When Charlie Lombard thumbs through an album full of photos from his military days, the black and white images help him travel back across decades and miles to South Korea.
Lombard was an Army soldier, but he went there in the midst of war to help others rather than fight. As a member of a medical unit, he assisted hundreds of sick and wounded troops, including returning prisoners of war. Often, he loaded them into planes that took them to hospitals in Japan, a major step on their path back to the United States.
"I'm so glad I went," Lombard said. "I helped a lot of people, no doubt about it."
-Messenger photo by Bill Shea
Charlie Lombard, of Fort Dodge, uses a map to locate the areas in South Korea where he served with an Army medical unit during the Korean War. He worked at an air base near Seoul and at a camp not far from the 38th Parallel, which is the border between North Korea and South Korea.
He grew up on a farm in Calhoun County and graduated from Somers High School in 1950. Shortly after he graduated, the Korean War began when North Korea invaded South Korea. The military draft was ongoing, but he was never drafted.
Instead, he enlisted in the Army in March 1952 for two years of active duty and six years of reserve duty. Lombard was mustered into the service at Camp Crowder, Mo., and was quickly sent to Camp Pickett, Va. At that base, he completed eight weeks of infantry basic training followed by eight weeks of medical training.
From there, he was dispatched to Fort Sam Houston in Texas for eight weeks of training as an occupational therapist. Then he went to Camp Atterbury, Ind., where he worked in the base hospital for four weeks.
All of his training and the hospital work ended in December 1952. Lombard was then assigned to the Far East Command, which meant he was headed for South Korea. He recalled that the Army was then conducting a "Christmas exchange" in which troops in South Korea were being rotated home and others were being sent overseas.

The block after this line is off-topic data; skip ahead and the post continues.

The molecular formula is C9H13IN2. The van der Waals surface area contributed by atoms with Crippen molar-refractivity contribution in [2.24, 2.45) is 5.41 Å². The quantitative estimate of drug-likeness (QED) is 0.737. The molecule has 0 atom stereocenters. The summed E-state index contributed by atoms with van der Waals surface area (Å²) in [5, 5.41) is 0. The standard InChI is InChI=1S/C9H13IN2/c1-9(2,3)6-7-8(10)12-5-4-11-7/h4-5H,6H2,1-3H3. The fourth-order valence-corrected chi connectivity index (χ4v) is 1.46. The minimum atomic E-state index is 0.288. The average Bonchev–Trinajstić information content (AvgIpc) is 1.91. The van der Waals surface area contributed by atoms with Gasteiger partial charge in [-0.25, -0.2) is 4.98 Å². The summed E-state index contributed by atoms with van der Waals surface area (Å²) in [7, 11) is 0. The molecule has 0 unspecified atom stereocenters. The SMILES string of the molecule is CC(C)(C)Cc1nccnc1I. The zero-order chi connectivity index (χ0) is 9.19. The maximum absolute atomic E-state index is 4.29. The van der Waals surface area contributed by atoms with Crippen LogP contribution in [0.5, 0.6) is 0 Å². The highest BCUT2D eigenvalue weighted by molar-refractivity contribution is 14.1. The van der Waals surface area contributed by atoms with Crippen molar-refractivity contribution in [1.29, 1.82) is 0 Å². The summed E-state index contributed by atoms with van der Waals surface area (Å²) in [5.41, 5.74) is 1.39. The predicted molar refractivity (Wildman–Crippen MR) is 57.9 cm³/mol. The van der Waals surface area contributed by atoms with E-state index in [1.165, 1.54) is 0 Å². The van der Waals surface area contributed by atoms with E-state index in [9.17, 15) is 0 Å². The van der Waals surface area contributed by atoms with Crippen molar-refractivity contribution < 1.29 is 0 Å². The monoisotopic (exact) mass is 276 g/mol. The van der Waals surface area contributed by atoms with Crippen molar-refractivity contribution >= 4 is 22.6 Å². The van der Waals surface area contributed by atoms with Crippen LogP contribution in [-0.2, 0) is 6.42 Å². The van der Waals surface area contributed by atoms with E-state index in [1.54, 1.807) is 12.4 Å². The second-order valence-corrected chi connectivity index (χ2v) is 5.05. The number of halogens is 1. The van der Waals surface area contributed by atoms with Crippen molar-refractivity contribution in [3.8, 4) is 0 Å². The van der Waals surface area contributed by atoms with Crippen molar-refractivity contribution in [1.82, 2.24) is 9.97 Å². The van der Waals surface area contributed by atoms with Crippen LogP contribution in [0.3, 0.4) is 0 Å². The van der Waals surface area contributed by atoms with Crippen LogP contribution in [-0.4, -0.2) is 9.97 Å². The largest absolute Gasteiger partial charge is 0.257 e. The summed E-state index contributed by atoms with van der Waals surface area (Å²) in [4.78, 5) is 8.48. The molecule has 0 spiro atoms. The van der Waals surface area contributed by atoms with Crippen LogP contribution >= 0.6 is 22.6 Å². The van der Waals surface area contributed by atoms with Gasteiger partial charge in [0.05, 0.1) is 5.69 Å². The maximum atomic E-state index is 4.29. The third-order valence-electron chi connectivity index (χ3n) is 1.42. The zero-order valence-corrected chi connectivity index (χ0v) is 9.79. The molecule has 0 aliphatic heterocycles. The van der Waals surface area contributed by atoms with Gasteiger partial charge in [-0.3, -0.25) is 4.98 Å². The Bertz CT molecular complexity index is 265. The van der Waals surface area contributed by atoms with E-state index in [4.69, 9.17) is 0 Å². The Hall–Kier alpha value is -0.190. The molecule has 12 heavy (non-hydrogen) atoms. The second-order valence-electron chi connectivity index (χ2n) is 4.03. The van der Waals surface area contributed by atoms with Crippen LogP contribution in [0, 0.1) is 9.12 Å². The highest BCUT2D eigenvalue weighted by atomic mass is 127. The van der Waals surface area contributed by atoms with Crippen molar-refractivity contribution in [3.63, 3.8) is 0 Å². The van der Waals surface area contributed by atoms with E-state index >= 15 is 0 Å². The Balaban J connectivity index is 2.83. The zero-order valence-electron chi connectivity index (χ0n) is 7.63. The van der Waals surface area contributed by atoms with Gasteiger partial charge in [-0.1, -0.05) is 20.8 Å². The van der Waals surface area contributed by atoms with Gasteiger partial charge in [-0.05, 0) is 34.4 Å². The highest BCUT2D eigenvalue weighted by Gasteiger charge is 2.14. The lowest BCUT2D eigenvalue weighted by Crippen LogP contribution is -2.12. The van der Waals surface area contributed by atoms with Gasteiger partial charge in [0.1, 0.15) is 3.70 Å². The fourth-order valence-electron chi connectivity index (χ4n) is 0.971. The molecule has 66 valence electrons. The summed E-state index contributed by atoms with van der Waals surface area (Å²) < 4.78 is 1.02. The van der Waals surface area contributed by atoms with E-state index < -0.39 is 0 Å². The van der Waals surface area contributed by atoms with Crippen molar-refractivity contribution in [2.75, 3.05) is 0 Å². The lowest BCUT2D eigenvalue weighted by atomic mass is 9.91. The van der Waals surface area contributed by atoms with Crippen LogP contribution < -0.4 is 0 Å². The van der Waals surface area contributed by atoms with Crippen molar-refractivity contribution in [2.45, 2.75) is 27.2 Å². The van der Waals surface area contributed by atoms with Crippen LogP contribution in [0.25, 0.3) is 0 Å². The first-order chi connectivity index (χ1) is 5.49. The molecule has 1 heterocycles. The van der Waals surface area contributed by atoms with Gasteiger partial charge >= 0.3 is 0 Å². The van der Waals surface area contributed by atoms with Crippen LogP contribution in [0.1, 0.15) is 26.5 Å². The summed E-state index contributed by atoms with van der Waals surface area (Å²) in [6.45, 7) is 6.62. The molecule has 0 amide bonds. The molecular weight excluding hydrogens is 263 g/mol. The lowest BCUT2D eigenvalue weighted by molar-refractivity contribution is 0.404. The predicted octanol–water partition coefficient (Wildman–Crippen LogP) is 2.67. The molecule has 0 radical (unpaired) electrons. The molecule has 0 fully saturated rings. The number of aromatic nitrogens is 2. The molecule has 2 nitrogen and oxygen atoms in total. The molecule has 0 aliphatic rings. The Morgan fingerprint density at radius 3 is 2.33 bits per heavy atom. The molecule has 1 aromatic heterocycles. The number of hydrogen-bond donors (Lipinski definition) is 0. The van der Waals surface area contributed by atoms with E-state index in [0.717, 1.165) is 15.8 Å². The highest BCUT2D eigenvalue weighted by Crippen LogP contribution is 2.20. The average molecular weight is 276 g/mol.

Lombard spent the Christmas holidays in the United States, however. He reported to Seattle, Wash., to ship out, but he ended up spending a month there. In January 1953, he boarded a troop ship called the Gen. C.C. Ballou for the voyage across the Pacific Ocean. His first stop was Yokohama, Japan. A week later, he arrived at Pusan in the far southeastern corner of South Korea.
He recalled that it was extremely cold. The troops, he said, were loaded into battered old railroad cars with no glass in the windows for a rough ride to the northern end of the country.
There, Lombard was assigned to the 618th Medical Clearing Company at an airbase on the Han River near Seoul known only as K-16.
Lombard and his colleagues in the medical unit received patients from hospitals in Seoul and loaded them into planes destined for Japan.
He was later moved to a post closer to the front lines. There, the medical soldiers received wounded troops from forward aid stations and loaded them into specially equipped trains heading for hospitals in Seoul.
Lombard recalled that he had no set schedule in South Korea. His activity depended on when the wounded arrived. Sometimes, he said, he would work for 24 straight hours.
He was rotated back to the K-16 air base. That's where he was when the armistice that ended the fighting went into effect at 10 p.m. July 27, 1953. He said at that moment, the shooting ''stopped dead cold.''
Following a prisoner of war exchange, Lombard's unit became responsible for getting sick and wounded former prisoners on their way to Japan and eventually, the United States. He completed the plane manifests for aircraft departing with former prisoners. Helping them is one of the aspects of his military career that he takes the most pride in.
''That was top notch,'' he said of the effort to get the prisoners home.
After all the prisoners were sent home, Lombard was trained as a teletype operator. Then, he was transferred to the Headquarters Detachment of the 30th Medical Group in Seoul. That was the last unit he was part of before being sent back to the United States.
On the way home, he sailed from Pusan to Seattle. Back in the United States, he was sent to Camp Carson in Colorado to be discharged. When he stepped off the train there, he was stunned to find his father, Fred Lombard, waiting for him. He still chokes up a little bit when he remembers that moment. And to this day, he doesn't know how his father figured out what base he was being sent to and what train he would be on.
Lombard was discharged on Feb. 24, 1954. He returned to Iowa. He worked for Gus Glaser Meat Co. in Fort Dodge, and he was self-employed as home builder for 20 years.